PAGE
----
The symfony web framework provides two methods for building the database model files when using the Propel Object-relational mapping (ORM) toolkit. The recommended method by the symfony team is to use the schema.yml file, where you explicitly explain your table structure. The second method is to generate a schema.xml file directly from the database.
Just edit config/schema.yml and list your tables, columns, column types, and foreign keys in YAML form. Build the model files by running:
Interfaces better with plugins because most, if not all, plugins use the schema.yml method
Can be used to create the database tables
Overall easier to use because it is the most common method
Requires duplicate data by having the database structure in a text file, which can be outdated when the database is updated directly
To create the model files simply run:
./symfony propel-build-schema xml
Supports ALLÂ database features
Supports the most complex schemas
Errors while building the XML file are cryptic and time consuming to track down (eg: om-template)
The schema.yml method supports most projects with relative ease, but is limiting if you need to use more advanced database features that are not supported (propel only supports limited column types). Although, there are tricks to get around these limitations. For example, if you need to use column types that aren’t supported, like ENUM, you can simply declare the column as a varchar and Propel won’t know any better. This works fine for ENUM because it’s simply a text field, but may work for other column types too.
I recommend the schema.xml file for projects that have a very complex schema that cannot be represented in the yml file, or for projects already using XML files to define the database scheme.
I have used both methods on different large projects and have found the schema.yml method to provide fasterÂ application development, have more developer support, and easier to work with. I full recommend use of the schema.yml method in all but the most exceptional projects.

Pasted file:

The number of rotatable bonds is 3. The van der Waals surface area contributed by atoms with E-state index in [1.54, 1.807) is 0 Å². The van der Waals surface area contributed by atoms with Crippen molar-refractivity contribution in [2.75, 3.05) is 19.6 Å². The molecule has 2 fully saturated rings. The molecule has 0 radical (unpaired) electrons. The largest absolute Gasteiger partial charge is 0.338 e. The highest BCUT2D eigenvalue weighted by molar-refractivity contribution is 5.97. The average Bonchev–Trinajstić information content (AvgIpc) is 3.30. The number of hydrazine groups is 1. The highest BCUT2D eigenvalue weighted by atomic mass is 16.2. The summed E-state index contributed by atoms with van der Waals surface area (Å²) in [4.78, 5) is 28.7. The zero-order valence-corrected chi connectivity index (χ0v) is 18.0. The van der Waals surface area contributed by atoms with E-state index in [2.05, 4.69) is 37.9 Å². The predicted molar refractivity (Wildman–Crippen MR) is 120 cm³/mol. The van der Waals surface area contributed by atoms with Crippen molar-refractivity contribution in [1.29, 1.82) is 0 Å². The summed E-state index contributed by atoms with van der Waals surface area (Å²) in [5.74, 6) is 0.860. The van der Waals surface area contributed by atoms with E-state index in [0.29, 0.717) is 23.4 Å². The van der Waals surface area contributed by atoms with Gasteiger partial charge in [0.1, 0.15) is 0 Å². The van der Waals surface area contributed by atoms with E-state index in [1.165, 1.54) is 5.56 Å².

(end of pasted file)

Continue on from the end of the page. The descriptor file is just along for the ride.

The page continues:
Recently the WebKit team added support for CSS transformations with 3D GPU acceleration. This means that soon we can built web applications that mimic desktop applications in graphical responsiveness. Charles Ying wrote a simple image gallery application that demos this new functionality.
It is also quite encouraging to see the second browser war bring fresh ideas and increase the possibilities to the browser. Competition is great.
The CSS Transforms were originally created at Apple by Dean Jackson, David Hyatt and Chris Marrin for the iPhone. Apple then improved the spec and submitted it to standardization at the W3C. Firefox 3.5 supports 2D css transforms but does not yet support the newer accelerated 3D animations.
So how does it work?
The transition property is set to transform, the transform is set to rotate the image in Y-space by 45 degrees, and the duration is set to 2s. With that, the web browser will take the current position of the image and rotate it by 45 degrees in 2 seconds, which produces an animation effect. How beautifully simple it is!
Since Firefox, Safari, and recently Chrome hit the browser scene, the web has been growing and improving at a much faster pace. The next evolution of the web comes in the form of HTML 5, the latest HTML standard that brings native video playback, offline storage, 2D drawing via the canvas tag among others features. Of those, the video tag is the most important and critical to the continued success of the open web.
So far only Firefox 3.5 and Safari 4 have built in support for the video tag; Opera and Chrome support is in the works.
The web has flourished and grown to where it is today because it is based on open standards and because it is not controlled by any one company or organization. Lets continue to keep the web open and successful by using the new video tag.